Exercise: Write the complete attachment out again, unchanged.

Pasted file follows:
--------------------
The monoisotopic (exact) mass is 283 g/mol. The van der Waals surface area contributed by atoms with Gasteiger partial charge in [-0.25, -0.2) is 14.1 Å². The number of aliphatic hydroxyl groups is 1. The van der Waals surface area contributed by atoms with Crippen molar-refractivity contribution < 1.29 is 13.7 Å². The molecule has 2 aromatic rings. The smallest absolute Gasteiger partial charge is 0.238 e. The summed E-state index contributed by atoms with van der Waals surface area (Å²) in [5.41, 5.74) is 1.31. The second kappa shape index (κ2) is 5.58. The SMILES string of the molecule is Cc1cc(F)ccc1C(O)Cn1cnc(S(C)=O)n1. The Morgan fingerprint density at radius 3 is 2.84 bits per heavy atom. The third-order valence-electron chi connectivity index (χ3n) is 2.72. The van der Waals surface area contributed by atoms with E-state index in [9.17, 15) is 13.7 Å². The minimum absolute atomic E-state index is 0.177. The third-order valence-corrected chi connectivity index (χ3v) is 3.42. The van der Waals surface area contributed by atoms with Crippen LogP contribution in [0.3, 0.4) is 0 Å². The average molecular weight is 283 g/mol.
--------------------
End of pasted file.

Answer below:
The monoisotopic (exact) mass is 283 g/mol. The van der Waals surface area contributed by atoms with Gasteiger partial charge in [-0.25, -0.2) is 14.1 Å². The number of aliphatic hydroxyl groups is 1. The van der Waals surface area contributed by atoms with Crippen molar-refractivity contribution < 1.29 is 13.7 Å². The molecule has 2 aromatic rings. The smallest absolute Gasteiger partial charge is 0.238 e. The summed E-state index contributed by atoms with van der Waals surface area (Å²) in [5.41, 5.74) is 1.31. The second kappa shape index (κ2) is 5.58. The SMILES string of the molecule is Cc1cc(F)ccc1C(O)Cn1cnc(S(C)=O)n1. The Morgan fingerprint density at radius 3 is 2.84 bits per heavy atom. The third-order valence-electron chi connectivity index (χ3n) is 2.72. The van der Waals surface area contributed by atoms with E-state index in [9.17, 15) is 13.7 Å². The minimum absolute atomic E-state index is 0.177. The third-order valence-corrected chi connectivity index (χ3v) is 3.42. The van der Waals surface area contributed by atoms with Crippen LogP contribution in [0.3, 0.4) is 0 Å². The average molecular weight is 283 g/mol.